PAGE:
But Thierry Lacroix, who scored 20 points in France's opening game of the Five Nations' Championship, is no ordinary sportsman. Take the fact that despite suddenly appearing as a world-class points scorer against the Irish, he does not wish to be considered a goal-kicker. Lacroix missed only one kick - a sideline conversion of Olivier Merle's last-minute try - from seven attempts.
'When I prepare for a game, I never prepare myself in the role of a kicker,' he said. 'I prepare first and foremost as a player. My principal objective is not to score points from the opposition's mistakes, but to go out on the pitch and enjoy myself, make a break in the centres, put a team-mate into a gap, just get as much out of the game as I can.'
The fact, as Wales will find out at Cardiff on Saturday, that Lacroix can combine the role of centre with that of goal-kicker makes him all the more unusual. His position puts him under more pressure than most other kickers, who play at stand-off or full-back. Even more unusual, Lacroix does not practise the kind of breathing, visualisation or concentration techniques used by the likes of Michael Lynagh, Grant Fox or Naas Botha.
'I have never had any need for all that stuff. I just put it down to the fact that I am not an emotional person,' he said. 'Some people say I have got a heart of stone and I guess as a goal-kicker that is the main aim. Ever since I was a kid I have been kicking goals with the philosophy that whether it goes over or not doesn't really matter. I would never lose any sleep over it, but the very same attitude means that I can miss my first three kicks and still not feel ruffled when it comes to the fourth.'
Life, he claims, still goes on if the ball does not go over, which seems a curious attitude at a time when more and more internationals are being decided by penalty kicks. 'I am a paradoxical person. On the field of play I can be hyper-aggressive on defence and in a fraction of a second I can become hyper-relaxed to kick at goal. But I am just the same in everyday life: I can explode with anger because something gets on my nerves and a fraction of a second later I can be calm and diplomatic.'
Born in the village of Nogaro in the south-west of France, Lacroix grew up with his twin brother, Pascal, in the small town of Saint-Paul-les-Dax where they both attended the local Ecole de Rugby from the age of seven. Being the senior of the two by 20 minutes, however, did nothing for Thierry, as in practically everything they did - and they did everything together - Pascal was always better. 'At school he was brighter than me; in sports he was faster and stronger.'
So whether it was school work or rugby technique (they have played alongside each other for France at school, under-18, university - where they won the 1992 World Cup - and Army level), Thierry always had to work harder to catch up. It is what he calls 'healthy jealousy': the determination not to be left behind.
The hard work paid off: he passed his Baccalaureat before Pascal and just when the younger twin's career was disrupted by a serious knee injury, Thierry was called into the French team as a reserve in the 1988 championship.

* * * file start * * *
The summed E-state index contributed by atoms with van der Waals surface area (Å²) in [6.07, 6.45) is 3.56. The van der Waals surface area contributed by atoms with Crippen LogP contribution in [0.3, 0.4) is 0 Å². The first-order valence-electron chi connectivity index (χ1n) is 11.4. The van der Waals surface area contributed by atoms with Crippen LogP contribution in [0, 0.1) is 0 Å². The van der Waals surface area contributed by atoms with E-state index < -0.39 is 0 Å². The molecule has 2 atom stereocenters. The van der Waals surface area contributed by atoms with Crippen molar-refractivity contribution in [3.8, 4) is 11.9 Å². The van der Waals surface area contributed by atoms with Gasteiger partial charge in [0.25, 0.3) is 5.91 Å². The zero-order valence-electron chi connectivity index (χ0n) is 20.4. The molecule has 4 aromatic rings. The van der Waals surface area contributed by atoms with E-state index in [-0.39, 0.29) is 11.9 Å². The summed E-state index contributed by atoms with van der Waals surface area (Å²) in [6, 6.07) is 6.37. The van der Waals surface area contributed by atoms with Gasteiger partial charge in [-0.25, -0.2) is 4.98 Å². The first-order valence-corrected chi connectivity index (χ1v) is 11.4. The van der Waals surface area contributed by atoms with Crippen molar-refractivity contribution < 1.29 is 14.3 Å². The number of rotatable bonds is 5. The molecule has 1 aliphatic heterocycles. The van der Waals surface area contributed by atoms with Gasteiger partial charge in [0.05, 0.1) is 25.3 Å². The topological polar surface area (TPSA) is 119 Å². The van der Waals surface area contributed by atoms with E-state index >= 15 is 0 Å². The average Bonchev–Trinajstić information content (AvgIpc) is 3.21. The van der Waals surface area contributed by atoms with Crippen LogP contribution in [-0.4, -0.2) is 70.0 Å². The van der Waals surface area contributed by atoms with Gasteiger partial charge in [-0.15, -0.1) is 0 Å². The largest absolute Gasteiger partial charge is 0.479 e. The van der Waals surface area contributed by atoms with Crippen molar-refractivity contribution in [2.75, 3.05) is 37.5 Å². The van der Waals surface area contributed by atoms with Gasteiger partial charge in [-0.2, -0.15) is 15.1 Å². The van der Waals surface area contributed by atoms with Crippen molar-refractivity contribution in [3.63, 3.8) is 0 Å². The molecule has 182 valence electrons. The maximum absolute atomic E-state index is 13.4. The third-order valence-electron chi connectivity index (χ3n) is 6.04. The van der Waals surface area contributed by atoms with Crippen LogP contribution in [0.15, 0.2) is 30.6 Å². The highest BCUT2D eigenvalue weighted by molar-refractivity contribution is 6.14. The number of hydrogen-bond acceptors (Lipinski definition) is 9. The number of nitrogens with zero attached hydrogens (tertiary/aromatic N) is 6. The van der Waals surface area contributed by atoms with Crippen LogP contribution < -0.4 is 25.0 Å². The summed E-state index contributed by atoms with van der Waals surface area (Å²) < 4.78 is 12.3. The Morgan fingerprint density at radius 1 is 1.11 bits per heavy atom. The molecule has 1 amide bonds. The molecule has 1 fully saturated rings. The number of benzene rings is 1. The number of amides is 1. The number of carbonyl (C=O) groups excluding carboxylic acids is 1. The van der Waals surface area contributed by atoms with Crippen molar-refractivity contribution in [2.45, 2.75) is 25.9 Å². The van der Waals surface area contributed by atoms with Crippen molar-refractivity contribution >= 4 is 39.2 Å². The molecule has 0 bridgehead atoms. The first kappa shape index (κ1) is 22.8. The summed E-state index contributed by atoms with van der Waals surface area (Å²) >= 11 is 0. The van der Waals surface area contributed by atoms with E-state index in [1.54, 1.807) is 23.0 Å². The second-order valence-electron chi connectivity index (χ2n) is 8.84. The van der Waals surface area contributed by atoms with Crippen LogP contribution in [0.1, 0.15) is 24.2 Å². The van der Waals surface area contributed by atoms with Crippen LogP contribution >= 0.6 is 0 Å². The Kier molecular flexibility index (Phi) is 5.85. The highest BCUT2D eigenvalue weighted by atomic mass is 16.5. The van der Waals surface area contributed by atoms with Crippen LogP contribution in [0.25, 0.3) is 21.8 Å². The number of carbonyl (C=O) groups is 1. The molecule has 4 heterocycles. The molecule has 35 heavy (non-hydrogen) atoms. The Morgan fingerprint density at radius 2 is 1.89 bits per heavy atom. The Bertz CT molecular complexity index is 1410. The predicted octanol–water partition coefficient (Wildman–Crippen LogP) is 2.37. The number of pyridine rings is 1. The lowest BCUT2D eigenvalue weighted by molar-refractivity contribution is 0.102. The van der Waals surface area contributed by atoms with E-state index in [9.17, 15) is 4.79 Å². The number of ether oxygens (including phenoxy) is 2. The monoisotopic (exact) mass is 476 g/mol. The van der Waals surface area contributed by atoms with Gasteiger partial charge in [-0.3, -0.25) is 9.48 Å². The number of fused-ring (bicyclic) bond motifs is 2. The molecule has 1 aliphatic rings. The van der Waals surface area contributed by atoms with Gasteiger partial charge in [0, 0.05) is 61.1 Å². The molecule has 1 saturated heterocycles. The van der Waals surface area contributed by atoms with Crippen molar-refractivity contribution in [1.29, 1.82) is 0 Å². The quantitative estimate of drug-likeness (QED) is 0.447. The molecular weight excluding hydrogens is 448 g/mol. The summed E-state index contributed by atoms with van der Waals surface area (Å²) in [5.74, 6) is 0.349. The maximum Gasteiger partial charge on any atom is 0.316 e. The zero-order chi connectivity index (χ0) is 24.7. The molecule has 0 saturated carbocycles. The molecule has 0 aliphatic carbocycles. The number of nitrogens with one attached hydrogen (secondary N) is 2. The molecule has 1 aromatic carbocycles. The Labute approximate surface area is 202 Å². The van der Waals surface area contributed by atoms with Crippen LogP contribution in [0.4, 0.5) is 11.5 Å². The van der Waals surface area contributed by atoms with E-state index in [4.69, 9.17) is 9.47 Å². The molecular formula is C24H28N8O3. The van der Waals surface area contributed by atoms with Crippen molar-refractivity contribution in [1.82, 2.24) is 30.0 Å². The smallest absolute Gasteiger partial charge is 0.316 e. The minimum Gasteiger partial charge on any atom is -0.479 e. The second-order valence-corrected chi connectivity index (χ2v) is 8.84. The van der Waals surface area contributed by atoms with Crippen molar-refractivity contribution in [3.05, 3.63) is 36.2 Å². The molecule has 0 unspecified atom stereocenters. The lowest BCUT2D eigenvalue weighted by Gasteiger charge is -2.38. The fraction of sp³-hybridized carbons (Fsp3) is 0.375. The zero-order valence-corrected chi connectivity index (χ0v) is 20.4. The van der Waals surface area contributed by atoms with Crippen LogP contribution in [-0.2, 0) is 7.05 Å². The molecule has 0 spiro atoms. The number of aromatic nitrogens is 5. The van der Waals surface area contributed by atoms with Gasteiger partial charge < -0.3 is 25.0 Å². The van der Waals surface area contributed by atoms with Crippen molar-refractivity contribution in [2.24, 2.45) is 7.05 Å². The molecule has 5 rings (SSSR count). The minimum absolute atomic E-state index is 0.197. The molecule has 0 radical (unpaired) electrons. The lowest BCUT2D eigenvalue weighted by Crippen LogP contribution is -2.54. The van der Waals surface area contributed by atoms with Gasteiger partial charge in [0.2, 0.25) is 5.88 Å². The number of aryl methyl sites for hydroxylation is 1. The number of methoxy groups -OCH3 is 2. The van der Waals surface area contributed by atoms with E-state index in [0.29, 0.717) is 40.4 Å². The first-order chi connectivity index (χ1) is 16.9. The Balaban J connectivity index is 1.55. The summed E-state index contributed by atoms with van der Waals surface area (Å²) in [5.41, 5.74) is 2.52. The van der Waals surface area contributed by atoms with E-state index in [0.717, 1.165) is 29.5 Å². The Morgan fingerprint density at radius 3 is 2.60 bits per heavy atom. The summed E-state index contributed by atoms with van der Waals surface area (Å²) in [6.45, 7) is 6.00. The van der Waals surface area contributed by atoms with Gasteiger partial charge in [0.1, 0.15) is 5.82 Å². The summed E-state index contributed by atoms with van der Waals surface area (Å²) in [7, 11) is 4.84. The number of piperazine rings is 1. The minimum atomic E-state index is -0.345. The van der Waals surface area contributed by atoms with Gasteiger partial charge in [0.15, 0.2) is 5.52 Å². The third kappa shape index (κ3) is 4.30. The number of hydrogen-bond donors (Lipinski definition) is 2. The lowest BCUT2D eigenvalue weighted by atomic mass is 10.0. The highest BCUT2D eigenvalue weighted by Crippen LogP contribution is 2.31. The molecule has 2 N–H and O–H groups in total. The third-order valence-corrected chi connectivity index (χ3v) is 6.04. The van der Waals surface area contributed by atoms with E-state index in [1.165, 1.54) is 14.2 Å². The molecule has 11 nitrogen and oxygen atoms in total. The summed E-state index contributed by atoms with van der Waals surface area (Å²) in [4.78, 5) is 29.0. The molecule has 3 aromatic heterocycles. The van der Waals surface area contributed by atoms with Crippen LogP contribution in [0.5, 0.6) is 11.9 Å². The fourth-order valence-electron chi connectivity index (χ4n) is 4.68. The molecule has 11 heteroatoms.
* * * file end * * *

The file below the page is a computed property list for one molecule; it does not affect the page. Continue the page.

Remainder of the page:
Today, at 27, they are in their 10th season of first division rugby in France, forming a close left-wing, left-centre partnership for Dax, where they also share a physiotherapy practice. 'Pascal is still faster than me and we have a kind of unspoken understanding on the field. We don't need to explain to each other what we are going to do; we know each other so well that everything happens naturally. There's something intangible between us, but for twin brothers it's also something logical. . . '
With 18 caps to his credit, Lacroix is at last installed as a permanent fixture alongside Philippe Sella in the French back line. But why has it taken from 1988 until now for him to be recognised? 'My studies,' he said. For three years in succession, Lacroix was selected for the Tricolores' summer tour to the southern hemisphere, but three times he withdrew so as not to miss his physiotherapy exams. 'I'm sure that slowed me down a lot. So often it is on tour that a team really
cements itself and, as I never went on tour, I always felt left out.'
However, he says that he has no regrets for putting his profession before his sport. 'I have maybe five years of rugby left, but I've got another 30 years when I have to earn a living. And I tell you what: if tomorrow I was forced to make a decision between my job and my rugby career, I would choose my job.'
For the time being he is the man of stone on whose goal-kicking the French will be counting at Cardiff, a game which threatens to be a trap for the Tricolores, who are enjoying a record run of 12 consecutive wins against Wales.
'The Welsh must be euphoric after their victories and we know that they will have their public behind them more than ever before,' Lacroix said. 'It is all the more reason for us to avoid any complacency and to realise that securing a win in Cardiff might be the most difficult task of this championship. I believe that beating Wales is even more important now than beating England in Paris - I'm sure there will be a greater impact internationally if we manage to win away than at home.'
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